Wednesday, August 29, 2012

Stained Glass Repair – 1

I dropped by St. Paul’s today to observe the process of re-installing stained glass windows. Williams Stained Glass Studio had removed the clerestory windows on the south side of the building weeks ago for rehabilitation, and two workman were putting the restored windows back in place. At the time of my visit, all but one of the windows had been replaced.

I was told that the windows being re-installed were much in need of repair, being very distorted. For some reason, the windows on the opposite side of the nave are in better shape. A stained glass window needs to be repaired every 80–100 years, apparently. St. Paul’s seems to be right on schedule.

Re-installing the clerestory windows requires a lift inside and one outside. Outside access is probably easier. Inside access involves moving pews and positioning a scissor lift. Moving pews is not, in principle, difficult. I was told that screwing the pews back down often encounteres holes that do not readily hold a screw. (I have personally encountered this problem in the church.)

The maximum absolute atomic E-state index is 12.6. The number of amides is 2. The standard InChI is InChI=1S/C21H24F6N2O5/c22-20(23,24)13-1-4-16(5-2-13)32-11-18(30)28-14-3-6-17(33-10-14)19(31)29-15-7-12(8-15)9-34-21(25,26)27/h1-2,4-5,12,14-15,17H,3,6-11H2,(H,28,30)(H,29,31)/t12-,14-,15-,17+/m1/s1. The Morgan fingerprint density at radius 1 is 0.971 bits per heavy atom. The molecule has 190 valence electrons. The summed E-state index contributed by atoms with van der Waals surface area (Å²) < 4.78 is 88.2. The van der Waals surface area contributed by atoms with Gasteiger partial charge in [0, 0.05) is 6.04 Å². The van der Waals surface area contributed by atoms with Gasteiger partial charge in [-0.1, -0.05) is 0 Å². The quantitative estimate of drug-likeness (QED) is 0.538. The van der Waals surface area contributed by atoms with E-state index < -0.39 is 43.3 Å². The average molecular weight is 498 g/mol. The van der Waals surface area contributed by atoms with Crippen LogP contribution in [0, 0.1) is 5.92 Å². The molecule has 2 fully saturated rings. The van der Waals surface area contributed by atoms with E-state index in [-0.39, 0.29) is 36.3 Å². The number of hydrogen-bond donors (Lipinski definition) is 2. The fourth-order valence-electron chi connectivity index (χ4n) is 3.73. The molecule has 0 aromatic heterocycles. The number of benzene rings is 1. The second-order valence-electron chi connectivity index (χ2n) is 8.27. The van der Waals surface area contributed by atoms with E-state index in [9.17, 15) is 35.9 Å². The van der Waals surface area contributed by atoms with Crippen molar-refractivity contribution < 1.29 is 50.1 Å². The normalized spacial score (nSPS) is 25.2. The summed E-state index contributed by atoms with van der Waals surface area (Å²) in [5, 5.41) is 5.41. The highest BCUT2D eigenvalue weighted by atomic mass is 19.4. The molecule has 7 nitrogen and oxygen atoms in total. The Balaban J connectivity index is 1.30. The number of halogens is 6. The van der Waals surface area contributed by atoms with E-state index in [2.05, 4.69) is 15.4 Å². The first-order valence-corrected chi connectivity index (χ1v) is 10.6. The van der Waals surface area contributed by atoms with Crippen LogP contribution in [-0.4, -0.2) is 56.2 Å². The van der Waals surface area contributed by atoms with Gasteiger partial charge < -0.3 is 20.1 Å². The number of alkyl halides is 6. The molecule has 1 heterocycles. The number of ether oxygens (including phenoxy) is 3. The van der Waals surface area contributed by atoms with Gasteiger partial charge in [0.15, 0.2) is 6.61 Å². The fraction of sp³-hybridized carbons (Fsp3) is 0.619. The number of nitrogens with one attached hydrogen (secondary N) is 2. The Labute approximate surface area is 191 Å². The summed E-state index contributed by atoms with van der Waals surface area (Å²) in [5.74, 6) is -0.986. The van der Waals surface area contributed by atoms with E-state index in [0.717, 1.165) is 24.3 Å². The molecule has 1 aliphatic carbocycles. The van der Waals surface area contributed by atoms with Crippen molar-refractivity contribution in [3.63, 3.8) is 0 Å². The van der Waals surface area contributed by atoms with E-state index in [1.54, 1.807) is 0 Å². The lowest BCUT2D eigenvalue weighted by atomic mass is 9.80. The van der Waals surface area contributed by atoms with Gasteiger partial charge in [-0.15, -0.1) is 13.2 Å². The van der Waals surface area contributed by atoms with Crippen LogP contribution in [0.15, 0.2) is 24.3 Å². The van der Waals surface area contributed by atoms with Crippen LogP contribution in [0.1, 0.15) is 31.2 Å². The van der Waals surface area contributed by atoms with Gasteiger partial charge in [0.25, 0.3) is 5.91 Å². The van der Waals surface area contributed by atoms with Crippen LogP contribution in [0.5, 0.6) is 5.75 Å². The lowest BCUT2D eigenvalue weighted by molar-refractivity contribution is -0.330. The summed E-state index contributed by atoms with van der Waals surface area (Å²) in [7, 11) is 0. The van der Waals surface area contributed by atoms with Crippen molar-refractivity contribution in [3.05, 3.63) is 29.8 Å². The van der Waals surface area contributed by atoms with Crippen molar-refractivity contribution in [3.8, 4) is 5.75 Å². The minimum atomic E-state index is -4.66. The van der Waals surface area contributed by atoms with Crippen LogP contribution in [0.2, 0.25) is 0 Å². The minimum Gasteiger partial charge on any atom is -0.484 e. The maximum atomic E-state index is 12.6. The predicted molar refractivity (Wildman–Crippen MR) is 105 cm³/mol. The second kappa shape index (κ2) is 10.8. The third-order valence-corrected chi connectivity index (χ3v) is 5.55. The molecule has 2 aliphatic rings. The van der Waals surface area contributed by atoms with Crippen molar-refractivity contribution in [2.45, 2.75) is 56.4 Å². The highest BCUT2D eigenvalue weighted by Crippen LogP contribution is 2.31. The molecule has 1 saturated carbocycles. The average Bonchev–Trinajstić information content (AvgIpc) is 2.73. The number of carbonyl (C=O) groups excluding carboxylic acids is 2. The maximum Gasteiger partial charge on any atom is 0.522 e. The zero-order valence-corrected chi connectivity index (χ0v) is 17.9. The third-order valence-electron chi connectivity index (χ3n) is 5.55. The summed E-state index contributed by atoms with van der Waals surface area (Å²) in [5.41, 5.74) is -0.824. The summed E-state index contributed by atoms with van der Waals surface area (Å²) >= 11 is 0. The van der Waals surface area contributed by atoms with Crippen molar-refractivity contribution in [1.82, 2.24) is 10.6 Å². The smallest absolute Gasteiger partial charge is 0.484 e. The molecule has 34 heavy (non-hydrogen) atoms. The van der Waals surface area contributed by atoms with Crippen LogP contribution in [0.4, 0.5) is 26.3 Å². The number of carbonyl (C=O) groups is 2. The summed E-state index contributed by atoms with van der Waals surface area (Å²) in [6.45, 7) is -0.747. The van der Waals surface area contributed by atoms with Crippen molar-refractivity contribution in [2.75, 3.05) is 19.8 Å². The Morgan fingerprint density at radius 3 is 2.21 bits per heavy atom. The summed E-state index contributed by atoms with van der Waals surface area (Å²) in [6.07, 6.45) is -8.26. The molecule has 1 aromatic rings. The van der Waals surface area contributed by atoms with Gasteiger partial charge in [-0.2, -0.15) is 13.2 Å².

Next week, the lower windows on the same side of the building will be removed.

The pictures below will give you a sense of the work Williams is doing at the church. Click on a picture to see a larger image.


Williams Stained Glass Studio truck
Williams Stained Glass Studio truck parked on Mayfair Drive

Window in truck ready to be installed
Window in Williams truck ready for installation

Outdoor lift
Outdoor lift

View of the nave
View of the nave. The window closest to Washington Road remains to be installed.

Scissor lift
Scissor lift

St. Luke window
St. Luke window

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